It occurs to him for the first time that he’s been so very wrong, that he’s let himself be carried along in the arms of pageantry. He’s had the terrible privilege of sitting in a tent with 40 beautiful women, insulated from the rain and the gritty vulgarity of a soldier’s life. He’s known nothing of shitty rations and amputated limbs and not enough morphine, and he hates himself a little, because the men out in the cold deserve to be safe and warm and fawned over, not him. Not Steve from Brooklyn.
He doesn’t feel like he’s earned this, because all he did was bear a few minutes of unbearable pain and then this was all handed to him.
These men though, they’ve killed and been shot at and run around in mud and snow and seen their friends die and cried for their lovers in the rain. They've killed so Steve didn't have to.
They’ve proven themselves, they do the work, but Steve’s face is the one they’re showing at the pictures.
He’s heard them, walking to the latrine and back. Hears them, raucous and bitter, complaining, itching for a fight. Filthy krauts, dirty Jerry, they hiss, desperate for a taste of Nazi blood. They spit into the mud and try to keep their socks dry.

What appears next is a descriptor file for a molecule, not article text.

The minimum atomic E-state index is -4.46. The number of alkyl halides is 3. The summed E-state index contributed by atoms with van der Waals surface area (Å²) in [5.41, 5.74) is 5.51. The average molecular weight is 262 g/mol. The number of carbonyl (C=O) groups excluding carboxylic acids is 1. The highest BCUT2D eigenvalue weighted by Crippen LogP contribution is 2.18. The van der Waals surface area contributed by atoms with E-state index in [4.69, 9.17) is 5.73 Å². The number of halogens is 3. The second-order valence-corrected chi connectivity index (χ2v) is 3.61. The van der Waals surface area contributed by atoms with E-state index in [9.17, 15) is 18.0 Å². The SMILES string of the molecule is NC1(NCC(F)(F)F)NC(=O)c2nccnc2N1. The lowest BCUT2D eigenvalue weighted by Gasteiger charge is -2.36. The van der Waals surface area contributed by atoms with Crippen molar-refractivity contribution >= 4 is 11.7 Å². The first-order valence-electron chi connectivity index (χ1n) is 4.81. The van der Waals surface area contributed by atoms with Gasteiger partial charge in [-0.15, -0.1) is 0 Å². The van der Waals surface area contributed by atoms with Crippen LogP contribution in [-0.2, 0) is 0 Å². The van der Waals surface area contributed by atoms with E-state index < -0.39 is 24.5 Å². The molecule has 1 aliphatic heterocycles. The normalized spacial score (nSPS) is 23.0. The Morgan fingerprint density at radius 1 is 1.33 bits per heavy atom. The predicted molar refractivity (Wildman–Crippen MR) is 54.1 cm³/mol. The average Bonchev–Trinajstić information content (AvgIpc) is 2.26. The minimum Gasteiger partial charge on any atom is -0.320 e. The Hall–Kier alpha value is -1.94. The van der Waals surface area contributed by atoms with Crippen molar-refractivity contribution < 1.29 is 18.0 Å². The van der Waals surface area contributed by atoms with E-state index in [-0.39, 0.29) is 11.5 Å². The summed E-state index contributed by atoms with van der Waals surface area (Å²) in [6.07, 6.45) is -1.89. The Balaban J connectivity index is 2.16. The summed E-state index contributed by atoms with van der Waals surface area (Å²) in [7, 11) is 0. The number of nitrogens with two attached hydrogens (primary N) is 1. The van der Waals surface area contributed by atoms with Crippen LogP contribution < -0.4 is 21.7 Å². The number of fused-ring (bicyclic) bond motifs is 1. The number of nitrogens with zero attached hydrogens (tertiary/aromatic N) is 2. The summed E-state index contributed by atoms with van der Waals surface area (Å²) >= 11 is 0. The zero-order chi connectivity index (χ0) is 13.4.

He hears them and wonders if he’d be like that, by now, wonders if he’d ache to kill other men, out of anger, out of revenge. Out of spite.
Steve hasn’t proven anything.
- - -
So of course he gets Howard to fly him out and drop him into the woods, because he’s an idiot child in a man’s body, he wants to not be sent home with nothing more than a playbill to his name. He wants to be remembered as something more than a dancing fool, he wants to save people. Bucky.
He wants to not be a waste, because Erskine died with disappointment in his eyes.
He hits the ground running and revels in how good his muscles feel sliding over themselves, basks in this new physicality that’s been wasting away beneath the cling of his costume, that, up until now, has been for ogling and not for using.
War is best for ruining the bodies of vibrant young men, Steve muses, because he’d like to think he understands. It creeps into their bones, settles in far too soon, a sadness that eats away at their resilience before their time. It’s a battle no one can win, but they try anyway and tell themselves they can.